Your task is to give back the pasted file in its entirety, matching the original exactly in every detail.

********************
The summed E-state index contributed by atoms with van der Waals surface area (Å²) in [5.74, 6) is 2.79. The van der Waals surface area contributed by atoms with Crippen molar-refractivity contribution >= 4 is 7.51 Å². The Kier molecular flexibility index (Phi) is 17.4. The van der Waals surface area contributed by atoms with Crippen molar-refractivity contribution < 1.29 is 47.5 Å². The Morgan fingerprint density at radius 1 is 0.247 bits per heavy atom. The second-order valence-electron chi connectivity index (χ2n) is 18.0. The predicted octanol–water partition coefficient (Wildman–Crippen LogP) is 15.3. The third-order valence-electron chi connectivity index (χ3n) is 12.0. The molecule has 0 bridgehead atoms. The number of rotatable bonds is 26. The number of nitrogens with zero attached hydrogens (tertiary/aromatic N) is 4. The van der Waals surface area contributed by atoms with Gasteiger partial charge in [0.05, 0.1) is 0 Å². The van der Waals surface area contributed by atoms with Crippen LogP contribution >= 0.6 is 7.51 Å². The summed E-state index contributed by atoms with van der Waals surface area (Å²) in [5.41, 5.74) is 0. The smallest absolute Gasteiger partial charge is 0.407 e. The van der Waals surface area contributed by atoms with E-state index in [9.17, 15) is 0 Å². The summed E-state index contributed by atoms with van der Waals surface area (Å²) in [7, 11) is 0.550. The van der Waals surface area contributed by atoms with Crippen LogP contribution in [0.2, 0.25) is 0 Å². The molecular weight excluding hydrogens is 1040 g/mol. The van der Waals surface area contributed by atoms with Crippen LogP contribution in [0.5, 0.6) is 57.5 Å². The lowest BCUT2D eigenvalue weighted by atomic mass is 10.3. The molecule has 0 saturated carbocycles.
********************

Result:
The summed E-state index contributed by atoms with van der Waals surface area (Å²) in [5.74, 6) is 2.79. The van der Waals surface area contributed by atoms with Crippen molar-refractivity contribution >= 4 is 7.51 Å². The Kier molecular flexibility index (Phi) is 17.4. The van der Waals surface area contributed by atoms with Crippen molar-refractivity contribution < 1.29 is 47.5 Å². The Morgan fingerprint density at radius 1 is 0.247 bits per heavy atom. The second-order valence-electron chi connectivity index (χ2n) is 18.0. The predicted octanol–water partition coefficient (Wildman–Crippen LogP) is 15.3. The third-order valence-electron chi connectivity index (χ3n) is 12.0. The molecule has 0 bridgehead atoms. The number of rotatable bonds is 26. The number of nitrogens with zero attached hydrogens (tertiary/aromatic N) is 4. The van der Waals surface area contributed by atoms with Gasteiger partial charge in [0.05, 0.1) is 0 Å². The van der Waals surface area contributed by atoms with Crippen LogP contribution >= 0.6 is 7.51 Å². The summed E-state index contributed by atoms with van der Waals surface area (Å²) in [5.41, 5.74) is 0. The smallest absolute Gasteiger partial charge is 0.407 e. The van der Waals surface area contributed by atoms with E-state index in [9.17, 15) is 0 Å². The summed E-state index contributed by atoms with van der Waals surface area (Å²) in [7, 11) is 0.550. The van der Waals surface area contributed by atoms with Crippen LogP contribution in [0.2, 0.25) is 0 Å². The molecular weight excluding hydrogens is 1040 g/mol. The van der Waals surface area contributed by atoms with Crippen LogP contribution in [0.5, 0.6) is 57.5 Å². The lowest BCUT2D eigenvalue weighted by atomic mass is 10.3. The molecule has 0 saturated carbocycles.